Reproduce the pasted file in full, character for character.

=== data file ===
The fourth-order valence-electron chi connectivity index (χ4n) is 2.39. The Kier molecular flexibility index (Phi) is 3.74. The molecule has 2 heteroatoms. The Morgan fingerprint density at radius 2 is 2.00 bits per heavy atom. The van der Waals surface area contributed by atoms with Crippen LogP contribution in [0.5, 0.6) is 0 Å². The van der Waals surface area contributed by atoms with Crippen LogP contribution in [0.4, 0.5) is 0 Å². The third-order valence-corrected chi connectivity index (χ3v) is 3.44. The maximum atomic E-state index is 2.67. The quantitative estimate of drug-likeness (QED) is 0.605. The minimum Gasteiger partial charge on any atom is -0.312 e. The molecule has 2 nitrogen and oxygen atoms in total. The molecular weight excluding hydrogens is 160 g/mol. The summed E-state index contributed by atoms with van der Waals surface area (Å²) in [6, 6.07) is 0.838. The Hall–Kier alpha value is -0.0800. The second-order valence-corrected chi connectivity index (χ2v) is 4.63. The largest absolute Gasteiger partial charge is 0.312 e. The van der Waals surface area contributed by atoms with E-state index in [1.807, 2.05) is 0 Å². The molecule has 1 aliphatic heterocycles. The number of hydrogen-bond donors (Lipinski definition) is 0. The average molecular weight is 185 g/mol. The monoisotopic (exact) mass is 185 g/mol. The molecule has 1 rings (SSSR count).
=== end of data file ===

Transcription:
The fourth-order valence-electron chi connectivity index (χ4n) is 2.39. The Kier molecular flexibility index (Phi) is 3.74. The molecule has 2 heteroatoms. The Morgan fingerprint density at radius 2 is 2.00 bits per heavy atom. The van der Waals surface area contributed by atoms with Crippen LogP contribution in [0.5, 0.6) is 0 Å². The van der Waals surface area contributed by atoms with Crippen LogP contribution in [0.4, 0.5) is 0 Å². The third-order valence-corrected chi connectivity index (χ3v) is 3.44. The maximum atomic E-state index is 2.67. The quantitative estimate of drug-likeness (QED) is 0.605. The minimum Gasteiger partial charge on any atom is -0.312 e. The molecule has 2 nitrogen and oxygen atoms in total. The molecular weight excluding hydrogens is 160 g/mol. The summed E-state index contributed by atoms with van der Waals surface area (Å²) in [6, 6.07) is 0.838. The Hall–Kier alpha value is -0.0800. The second-order valence-corrected chi connectivity index (χ2v) is 4.63. The largest absolute Gasteiger partial charge is 0.312 e. The van der Waals surface area contributed by atoms with E-state index in [1.807, 2.05) is 0 Å². The molecule has 1 aliphatic heterocycles. The number of hydrogen-bond donors (Lipinski definition) is 0. The average molecular weight is 185 g/mol. The monoisotopic (exact) mass is 185 g/mol. The molecule has 1 rings (SSSR count).